Caribbean disturbance slow to develop; 5 EF-5 tornadoes this year confirmed

By: Dr. Jeff Masters , 3:33 PM GMT on June 03, 2011

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The tropical disturbance (Invest 93L) that crossed over Florida on Wednesday, bringing welcome rains of 1 - 3 inches, is now a naked swirl of low clouds over the central Gulf of Mexico. The disturbance is embedded in a large area of dry air associated with an upper level low pressure system, and this dry air is discouraging development. 93L is also moving into a region of moderate wind shear of 10 - 20 knots, and NHC is giving 93L a 0% chance of developing into a tropical depression before the storm makes landfall in Mexico south of Brownsville on Saturday. There are a few heavy thunderstorms trying to fire up near the center of 93L's fairly well-formed circulation, but I don't think this storm is going to bring more than 1 - 2 inches of rain to the coast on Saturday.


Figure 1. Morning satellite image of the Central Caribbean disturbance.

Central Caribbean disturbance 94L
Disorganized heavy thunderstorm activity continues in the region between Central America and Jamaica. Wind shear has fallen to the moderate range, 10 - 20 knots, and is predicted to continue to fall over the next two days. This should allow the disturbance, dubbed Invest 94L by NHC on Friday afternoon, to increase in organization, though it will take many days for it to approach tropical depression status, since it is so large and poorly organized. The last two runs of the NOGAPS model have developed the disturbance into a tropical depression or storm by early next week, with the system moving northwards into Jamaica, the Cayman Islands, and eastern Cuba. The other major models do not show the disturbance developing during the coming week. NHC is giving the disturbance a 10% of developing into a tropical depression by Sunday. A surge of moisture accompanying a tropical wave may aid development when the wave arrives in the Western Caribbean on Sunday. Water temperatures in the Central Caribbean are about 1°C above average, 29°C, which is plenty warm enough to support development of a tropical storm. Residents of Jamaica, eastern Cuba, the Cayman Islands, Haiti, and the Dominican Republic should anticipate the possibility that heavy rains of 2 - 4 inches may affect them today through Sunday.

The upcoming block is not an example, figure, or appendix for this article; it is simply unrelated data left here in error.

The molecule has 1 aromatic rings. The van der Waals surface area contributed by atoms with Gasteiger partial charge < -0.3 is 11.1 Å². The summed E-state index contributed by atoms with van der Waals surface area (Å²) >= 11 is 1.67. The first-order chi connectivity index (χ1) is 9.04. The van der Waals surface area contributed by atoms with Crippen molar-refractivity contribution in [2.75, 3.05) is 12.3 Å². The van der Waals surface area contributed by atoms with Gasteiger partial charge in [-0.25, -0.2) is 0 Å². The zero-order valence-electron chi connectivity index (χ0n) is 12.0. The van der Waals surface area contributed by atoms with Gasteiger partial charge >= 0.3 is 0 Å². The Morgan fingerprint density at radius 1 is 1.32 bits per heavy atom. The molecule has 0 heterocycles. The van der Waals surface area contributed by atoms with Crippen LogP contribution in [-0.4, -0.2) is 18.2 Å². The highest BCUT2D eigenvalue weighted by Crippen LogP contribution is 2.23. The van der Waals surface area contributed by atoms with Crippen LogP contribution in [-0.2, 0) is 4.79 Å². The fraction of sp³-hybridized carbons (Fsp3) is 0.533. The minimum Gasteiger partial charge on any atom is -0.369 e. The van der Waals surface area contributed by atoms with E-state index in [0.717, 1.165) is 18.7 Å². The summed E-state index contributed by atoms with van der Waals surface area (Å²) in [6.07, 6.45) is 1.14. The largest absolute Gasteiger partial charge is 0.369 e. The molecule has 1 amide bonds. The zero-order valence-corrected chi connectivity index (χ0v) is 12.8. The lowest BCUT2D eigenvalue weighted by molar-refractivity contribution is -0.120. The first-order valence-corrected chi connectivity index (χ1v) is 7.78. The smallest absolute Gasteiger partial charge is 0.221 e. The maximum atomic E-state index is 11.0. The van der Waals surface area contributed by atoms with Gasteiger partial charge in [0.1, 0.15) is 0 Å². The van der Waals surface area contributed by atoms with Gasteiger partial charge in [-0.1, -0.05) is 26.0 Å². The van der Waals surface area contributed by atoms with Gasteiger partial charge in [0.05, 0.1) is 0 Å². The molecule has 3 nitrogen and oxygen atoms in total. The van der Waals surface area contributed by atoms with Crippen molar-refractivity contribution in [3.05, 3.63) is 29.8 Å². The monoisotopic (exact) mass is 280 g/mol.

Five EF-5 tornadoes confirmed in 2011
The National Weather Service in Oklahoma City announced Wednesday that the violent tornado that hit Binger, El Reno, Peidmont, and Guthrie, Oklahoma on May 24, killing nine people, was an EF-5 with winds greater than 210 mph. The rating was given based on measurements made by a University of Oklahoma portable "Doppler on wheels" radar. The long track, large wedge tornado caused extensive damage, with well built houses cleanly swept from their foundation and trees debarked. This tornado brings the total number of EF-5 tornadoes this year to five, tying 2011 with 1953 for 2nd place for greatest number of these top-end tornadoes in one year. Only 1974 (six) had more. The EF-5 tornadoes of 2011:

1) The April 27, 2011 Neshoba/Kemper/Winston/Noxubee Counties, Mississippi tornado (3 killed, 29 mile path length.)

2) The April 27, 2011 Smithville, Mississippi tornado (22 killed, 15 mile path length.)

3) The April 27, 2011 Hackleburg, Alabama tornado (71 killed, 25 mile path length.)

4) The May 22, 2011 Joplin Missouri tornado (138 killed, 14 mile path length.)

5) The May 24, 2011 Binger-El Reno-Peidmont-Guthrie, Oklahoma tornado. (9 killed, 75 mile path length.)


Figure 2. Aerial view of damage from the May 22, 2011 Joplin, Missouri tornado. Image credit: Wikipedia.

A few other remarkable statistics on the tornado season of 2011, compiled from NOAA's official press release and Wikipedia's excellent tornado pages:

- The April 25 - 28 tornado outbreak, with 330 tornadoes, was the largest tornado outbreak of three days or less duration on record. The previous record was 148 tornadoes, set during the April 3 - 4, 1974 Super Outbreak.

- For April 27, 186 tornadoes have been confirmed. This is the largest 1-day tornado total on record, beating the 148 recorded in 24 hours on April 3 - 4, 1974.

- The April 14 - 16 tornado outbreak, with 162 confirmed tornadoes, ranks as the fourth largest tornado outbreak of three days or less duration on record.

- The May 21 - 26 tornado outbreak, with 158 confirmed tornadoes, ranks as the 5th largest 6-day or shorter tornado outbreak on record. A May 2003 6-day outbreak had 289 tornadoes, and a May 2004 6-day outbreak had 229 tornadoes. The year 2011 now has three of the top five tornado outbreaks on record.